Deacon Turner said that 11 of the academy’s 14 feeder schools have been closed in the past 15 years, and all of its partner Catholic schools in West Baltimore have also been shuttered. “We feel like we’re the last person standing in the breach right now.”
But despite the struggles facing Baltimore’s inner city, the school itself is doing very well: “We’re a poor school, but not a broke school.” Because of their success, the faculty and administration are focusing on making sure that the tuition remains accessible for the school’s students, more than 84 percent of whom receive federal food aid for lunches.
Yet even though their tuition is considerably less than many of the city’s other Catholic and secular high schools “our kids are going to those same colleges.” The drive – and the stakes – are what set the academy’s students apart.
“The difference that we make isn’t just college or a better college, it’s college or no college – sometimes, it’s life or death without us,” Deacon Turner reflected.
Without St. Frances, many students also would not have had an introduction to what a life with Christ looks like, Deacon Turner said. “The majority of our students are not Catholic – the vast majority are not Catholic – and I would say at least half are unchurched altogether, so we’re their first introduction to a life with Christ.” In many cases, he continued, a student’s turnaround can be traced to their introduction to a Christian lifestyle and Christ himself.
“I’ve seen other organizations try to work in the city from a purely secular point of view, and of course they meet with some marginal success, but our success rate is that virtually all our kids go to college. If we tried to do that without Christ in the equation, there’s no way we’d be at that statistic,” Deacon Turner stated.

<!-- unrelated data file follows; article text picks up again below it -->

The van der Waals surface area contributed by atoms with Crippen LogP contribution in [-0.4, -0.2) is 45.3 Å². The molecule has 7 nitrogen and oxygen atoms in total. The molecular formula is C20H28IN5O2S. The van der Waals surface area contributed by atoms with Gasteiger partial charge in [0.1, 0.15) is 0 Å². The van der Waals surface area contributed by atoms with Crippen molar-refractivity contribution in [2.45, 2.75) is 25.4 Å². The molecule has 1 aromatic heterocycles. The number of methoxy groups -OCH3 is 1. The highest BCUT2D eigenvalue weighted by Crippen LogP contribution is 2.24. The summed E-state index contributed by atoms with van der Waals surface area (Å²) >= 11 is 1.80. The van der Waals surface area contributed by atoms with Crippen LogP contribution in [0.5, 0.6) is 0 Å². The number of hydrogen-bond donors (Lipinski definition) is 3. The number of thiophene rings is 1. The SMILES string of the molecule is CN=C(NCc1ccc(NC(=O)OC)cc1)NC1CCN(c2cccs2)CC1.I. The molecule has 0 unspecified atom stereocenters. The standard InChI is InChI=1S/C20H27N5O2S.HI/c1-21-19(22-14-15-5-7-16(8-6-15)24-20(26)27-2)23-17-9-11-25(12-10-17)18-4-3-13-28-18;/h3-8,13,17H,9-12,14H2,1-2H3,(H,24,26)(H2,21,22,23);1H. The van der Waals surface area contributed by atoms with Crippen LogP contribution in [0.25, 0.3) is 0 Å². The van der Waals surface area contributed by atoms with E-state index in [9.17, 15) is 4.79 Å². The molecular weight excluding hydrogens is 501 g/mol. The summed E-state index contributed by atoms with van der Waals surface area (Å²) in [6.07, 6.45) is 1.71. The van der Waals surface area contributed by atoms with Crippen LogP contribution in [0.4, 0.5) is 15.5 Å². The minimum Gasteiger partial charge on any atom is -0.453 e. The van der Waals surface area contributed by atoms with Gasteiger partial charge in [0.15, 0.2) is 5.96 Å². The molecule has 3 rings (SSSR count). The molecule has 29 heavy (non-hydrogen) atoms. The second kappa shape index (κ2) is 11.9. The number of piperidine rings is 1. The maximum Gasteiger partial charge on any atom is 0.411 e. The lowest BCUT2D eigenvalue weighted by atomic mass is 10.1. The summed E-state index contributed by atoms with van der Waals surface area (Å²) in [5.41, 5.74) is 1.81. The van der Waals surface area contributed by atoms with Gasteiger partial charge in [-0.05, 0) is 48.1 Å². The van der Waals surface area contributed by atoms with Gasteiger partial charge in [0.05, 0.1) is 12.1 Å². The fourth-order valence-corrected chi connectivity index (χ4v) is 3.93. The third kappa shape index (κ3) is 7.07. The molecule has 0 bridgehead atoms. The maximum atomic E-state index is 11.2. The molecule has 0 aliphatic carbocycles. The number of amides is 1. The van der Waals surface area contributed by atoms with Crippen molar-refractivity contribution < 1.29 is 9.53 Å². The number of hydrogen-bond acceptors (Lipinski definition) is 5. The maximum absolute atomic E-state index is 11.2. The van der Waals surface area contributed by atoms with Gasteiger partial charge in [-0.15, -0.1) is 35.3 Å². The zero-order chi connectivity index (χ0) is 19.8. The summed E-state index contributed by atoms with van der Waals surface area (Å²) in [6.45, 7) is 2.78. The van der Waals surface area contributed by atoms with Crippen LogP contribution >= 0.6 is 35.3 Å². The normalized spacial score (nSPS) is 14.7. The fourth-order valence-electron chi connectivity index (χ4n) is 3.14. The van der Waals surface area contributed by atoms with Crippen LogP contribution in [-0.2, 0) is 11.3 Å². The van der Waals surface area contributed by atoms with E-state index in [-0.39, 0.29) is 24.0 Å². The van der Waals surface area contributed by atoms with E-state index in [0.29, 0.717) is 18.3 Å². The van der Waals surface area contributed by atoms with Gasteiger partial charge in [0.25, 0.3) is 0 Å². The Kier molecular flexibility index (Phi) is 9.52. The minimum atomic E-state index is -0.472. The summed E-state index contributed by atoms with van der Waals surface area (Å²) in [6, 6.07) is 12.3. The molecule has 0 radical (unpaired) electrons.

“All the challenges that an inner city child faces – economically, socially– in my opinion, can only be overcome with the help of Christ, by introducing them to Jesus.”
Philadelphia, Pa., Feb 21, 2017 / 02:50 am (CNA/EWTN News).- Archbishop Charles Chaput of Philadelphia’s new book, released on Tuesday, takes a hard look at how Catholics in the United States can live their faith in a public square which has become post-Christian.
CNA recently spoke with Archbishop Chaput about Strangers in a Strange Land: Living the Catholic Faith in a Post-Christian World, published Feb. 21 by Henry Holt and Co.
During the conversation, the archbishop discussed the changes seen in American public life in recent years, the role technology has played in these changes, and the place of law in the country’s ethos.
He also touched on Christian hope, the central importance of fidelity to Christ, and the temptation of conformity to cultural norms.
Please read below the full text of CNA’s interview with Archbishop Chaput:
Why did you feel the need for a new book after “Render Unto Caesar”?
I think the nine years since the release of Render Unto Caesar have seen a generational change in America. Boomers are aging out of leadership. Younger people are moving in. Their civic formation and memory – their understanding of the nation, the role of religious faith in public life, the nature of the Church – are very different from my age cohort.
The 1960s generation, my age group, had the benefit of moral and intellectual capital built up over many decades. We borrowed on it, even while we attacked it. Now a lot of it is used up. That has political consequences for the country and pastoral consequences for anyone trying to preach and live the Gospel. For example, what does a word like “salvation” mean to people who’ve been told since birth that they’re basically pretty good already, and if they’re not, it’s the fault of somebody or some force outside themselves?
As Christians, we’re offering a salvific message in a therapeutic culture. It’s a tough sale.
Doesn’t “Strangers in a Strange land” as a title suggest a rather pessimistic view of the place Christians have in society today?